skip navigation

PUBLICATIONS

Register for Latest Research

Stay Informed
Register with NCJRS to receive NCJRS's biweekly e-newsletter JUSTINFO and additional periodic emails from NCJRS and the NCJRS federal sponsors that highlight the latest research published or sponsored by the Office of Justice Programs.

NCJRS Abstract

The document referenced below is part of the NCJRS Virtual Library collection. To conduct further searches of the collection, visit the Virtual Library. See the Obtain Documents page for direction on how to access resources online, via mail, through interlibrary loans, or in a local library.

 

NCJ Number: 123243 Find in a Library
Title: Thompson v. Oklahoma: Debating the Constitutionality of Juvenile Executions
Journal: Pepperdine Law Review  Volume:16  Issue:3  Dated:(1989)  Pages:737-762
Author(s): S M Simmons
Date Published: 1989
Page Count: 26
Type: Legislation/Policy Analysis
Format: Article
Language: English
Country: United States of America
Annotation: The U.S. Supreme Court's holding in Thompson v. Oklahoma (1988) essentially states that it will not interfere with the executions of juveniles, provided the offender is sentenced under a statute expressly authorizing the death penalty for offenders under age 16.
Abstract: Although William Wayne Thompson and two others escaped execution because they were juveniles sentenced to death in a State that has not legislatively authorized the execution of persons under 16 years old, the Supreme Court's ruling in the Thompson case does not make the execution of juveniles unconstitutional. States need only legislatively specify the minimum age for offenders who may receive the death penalty in order to comply with the Supreme Court's ruling. An occasional execution of a juvenile will not serve any of the legitimate social purposes underlying capital punishment. It will do little more than assuage a particular judge's or jury's distaste for a particular juvenile, not for juvenile killers as a whole. Although the argument of arbitrariness supports the abolition of capital punishment for all ages, it is particularly appropriate when applied to children, who are often unable to appreciate the consequences of their actions. 189 footnotes.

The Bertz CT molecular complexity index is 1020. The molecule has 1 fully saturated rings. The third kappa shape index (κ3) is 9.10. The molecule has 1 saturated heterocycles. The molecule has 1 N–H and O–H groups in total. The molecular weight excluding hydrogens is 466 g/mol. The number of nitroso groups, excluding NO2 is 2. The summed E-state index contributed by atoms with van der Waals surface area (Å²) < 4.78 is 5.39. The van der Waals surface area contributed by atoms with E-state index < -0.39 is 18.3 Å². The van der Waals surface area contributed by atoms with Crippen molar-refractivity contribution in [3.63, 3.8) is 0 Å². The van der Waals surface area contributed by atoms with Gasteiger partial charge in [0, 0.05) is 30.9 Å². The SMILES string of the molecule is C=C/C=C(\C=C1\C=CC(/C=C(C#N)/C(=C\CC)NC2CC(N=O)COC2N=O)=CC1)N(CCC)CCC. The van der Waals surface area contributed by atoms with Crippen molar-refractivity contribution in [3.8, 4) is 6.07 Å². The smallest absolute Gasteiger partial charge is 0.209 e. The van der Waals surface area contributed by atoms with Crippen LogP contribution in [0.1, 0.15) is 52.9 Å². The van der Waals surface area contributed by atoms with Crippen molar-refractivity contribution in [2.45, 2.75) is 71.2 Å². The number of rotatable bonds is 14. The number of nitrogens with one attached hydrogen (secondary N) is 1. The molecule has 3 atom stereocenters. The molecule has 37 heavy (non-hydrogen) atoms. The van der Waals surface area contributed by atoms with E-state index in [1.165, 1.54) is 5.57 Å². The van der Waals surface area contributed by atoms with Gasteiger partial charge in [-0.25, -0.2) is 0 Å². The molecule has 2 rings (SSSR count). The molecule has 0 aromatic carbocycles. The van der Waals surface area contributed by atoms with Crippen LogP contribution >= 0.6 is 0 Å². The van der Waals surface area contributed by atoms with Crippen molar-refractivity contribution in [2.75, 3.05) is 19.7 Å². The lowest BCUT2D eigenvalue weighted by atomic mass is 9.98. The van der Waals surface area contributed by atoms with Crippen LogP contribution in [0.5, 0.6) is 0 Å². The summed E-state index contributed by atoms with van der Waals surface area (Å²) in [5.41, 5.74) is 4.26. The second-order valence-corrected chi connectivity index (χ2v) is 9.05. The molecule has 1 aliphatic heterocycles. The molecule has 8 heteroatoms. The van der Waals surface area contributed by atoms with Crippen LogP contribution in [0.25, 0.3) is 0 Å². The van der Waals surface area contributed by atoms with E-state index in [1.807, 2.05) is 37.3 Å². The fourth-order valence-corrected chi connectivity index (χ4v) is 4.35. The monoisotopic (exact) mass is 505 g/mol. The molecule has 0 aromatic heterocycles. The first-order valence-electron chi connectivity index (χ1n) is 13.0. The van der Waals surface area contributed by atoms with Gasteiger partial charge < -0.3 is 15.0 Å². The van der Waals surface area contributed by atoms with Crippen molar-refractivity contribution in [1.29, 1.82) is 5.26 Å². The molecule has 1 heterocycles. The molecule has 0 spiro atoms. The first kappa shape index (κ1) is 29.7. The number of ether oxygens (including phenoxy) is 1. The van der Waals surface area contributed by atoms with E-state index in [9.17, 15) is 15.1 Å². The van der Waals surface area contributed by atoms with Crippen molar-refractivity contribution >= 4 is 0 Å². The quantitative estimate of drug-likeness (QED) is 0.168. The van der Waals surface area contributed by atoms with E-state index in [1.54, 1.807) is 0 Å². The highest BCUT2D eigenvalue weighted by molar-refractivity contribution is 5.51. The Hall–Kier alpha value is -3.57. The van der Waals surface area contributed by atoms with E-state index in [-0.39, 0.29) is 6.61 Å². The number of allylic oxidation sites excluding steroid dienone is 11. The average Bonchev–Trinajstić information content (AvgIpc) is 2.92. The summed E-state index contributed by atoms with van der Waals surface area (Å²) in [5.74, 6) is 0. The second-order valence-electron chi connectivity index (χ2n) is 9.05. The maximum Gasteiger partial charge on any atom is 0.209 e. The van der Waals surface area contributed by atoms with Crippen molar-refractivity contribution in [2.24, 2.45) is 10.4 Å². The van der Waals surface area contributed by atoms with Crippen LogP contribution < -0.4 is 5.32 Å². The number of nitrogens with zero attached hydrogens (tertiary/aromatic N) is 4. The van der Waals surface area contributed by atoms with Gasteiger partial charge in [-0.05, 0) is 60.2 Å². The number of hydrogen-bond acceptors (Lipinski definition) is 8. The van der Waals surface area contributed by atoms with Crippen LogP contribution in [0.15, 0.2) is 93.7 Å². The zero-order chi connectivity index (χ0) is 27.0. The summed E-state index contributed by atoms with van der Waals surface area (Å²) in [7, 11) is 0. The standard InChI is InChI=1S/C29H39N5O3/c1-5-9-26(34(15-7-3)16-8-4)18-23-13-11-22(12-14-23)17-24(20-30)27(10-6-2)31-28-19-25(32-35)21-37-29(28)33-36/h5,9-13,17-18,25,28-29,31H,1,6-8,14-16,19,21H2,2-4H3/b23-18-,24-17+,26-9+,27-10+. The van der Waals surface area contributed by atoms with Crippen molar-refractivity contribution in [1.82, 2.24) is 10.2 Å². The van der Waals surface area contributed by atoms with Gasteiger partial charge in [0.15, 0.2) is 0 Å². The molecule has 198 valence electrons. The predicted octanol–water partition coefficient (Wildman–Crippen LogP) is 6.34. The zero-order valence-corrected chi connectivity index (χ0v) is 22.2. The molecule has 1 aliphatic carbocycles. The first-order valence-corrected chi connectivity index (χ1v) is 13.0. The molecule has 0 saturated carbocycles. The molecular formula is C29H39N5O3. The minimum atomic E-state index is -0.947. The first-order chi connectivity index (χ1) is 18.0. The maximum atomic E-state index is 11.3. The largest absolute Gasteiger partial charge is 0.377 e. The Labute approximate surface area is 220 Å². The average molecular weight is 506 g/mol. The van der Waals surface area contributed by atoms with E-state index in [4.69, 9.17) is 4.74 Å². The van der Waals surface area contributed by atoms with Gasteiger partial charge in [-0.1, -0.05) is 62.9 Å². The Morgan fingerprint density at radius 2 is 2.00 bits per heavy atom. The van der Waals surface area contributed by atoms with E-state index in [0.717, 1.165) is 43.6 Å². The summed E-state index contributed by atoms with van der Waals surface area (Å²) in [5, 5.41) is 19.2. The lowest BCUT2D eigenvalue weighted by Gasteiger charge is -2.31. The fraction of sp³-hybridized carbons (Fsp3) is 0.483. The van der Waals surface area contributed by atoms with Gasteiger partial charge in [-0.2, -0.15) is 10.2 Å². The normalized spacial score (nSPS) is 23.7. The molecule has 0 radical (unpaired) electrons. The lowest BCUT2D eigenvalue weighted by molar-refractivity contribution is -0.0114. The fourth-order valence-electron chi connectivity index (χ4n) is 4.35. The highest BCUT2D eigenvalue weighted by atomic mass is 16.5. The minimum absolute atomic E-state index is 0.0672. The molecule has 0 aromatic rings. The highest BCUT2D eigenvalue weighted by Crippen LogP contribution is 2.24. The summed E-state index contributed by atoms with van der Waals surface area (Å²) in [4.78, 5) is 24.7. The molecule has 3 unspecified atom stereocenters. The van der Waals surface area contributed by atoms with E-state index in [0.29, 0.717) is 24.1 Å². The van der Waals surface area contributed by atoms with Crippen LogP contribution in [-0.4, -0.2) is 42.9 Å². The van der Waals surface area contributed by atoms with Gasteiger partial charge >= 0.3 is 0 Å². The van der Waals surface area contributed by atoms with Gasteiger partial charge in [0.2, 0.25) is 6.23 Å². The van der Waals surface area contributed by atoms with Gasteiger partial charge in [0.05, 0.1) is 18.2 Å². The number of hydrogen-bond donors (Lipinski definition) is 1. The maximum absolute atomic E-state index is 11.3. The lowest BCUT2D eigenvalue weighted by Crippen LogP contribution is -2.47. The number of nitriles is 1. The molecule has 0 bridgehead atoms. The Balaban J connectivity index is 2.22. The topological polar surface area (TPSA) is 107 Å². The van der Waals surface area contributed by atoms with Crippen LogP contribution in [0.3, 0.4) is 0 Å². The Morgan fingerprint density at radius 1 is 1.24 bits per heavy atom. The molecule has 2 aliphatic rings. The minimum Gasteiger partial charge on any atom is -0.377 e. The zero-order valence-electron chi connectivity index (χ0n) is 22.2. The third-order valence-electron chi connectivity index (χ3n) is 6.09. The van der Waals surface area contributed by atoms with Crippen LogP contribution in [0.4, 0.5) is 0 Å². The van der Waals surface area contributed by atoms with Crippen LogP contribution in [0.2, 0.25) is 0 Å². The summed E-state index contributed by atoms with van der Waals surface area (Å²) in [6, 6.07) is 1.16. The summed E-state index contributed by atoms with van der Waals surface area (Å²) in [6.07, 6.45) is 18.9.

Main Term(s): Juvenile capital punishment
Index Term(s): State laws; US Supreme Court decisions
To cite this abstract, use the following link:
http://www.ncjrs.gov/App/publications/abstract.aspx?ID=123243

*A link to the full-text document is provided whenever possible. For documents not available online, a link to the publisher's website is provided. Tell us how you use the NCJRS Library and Abstracts Database - send us your feedback.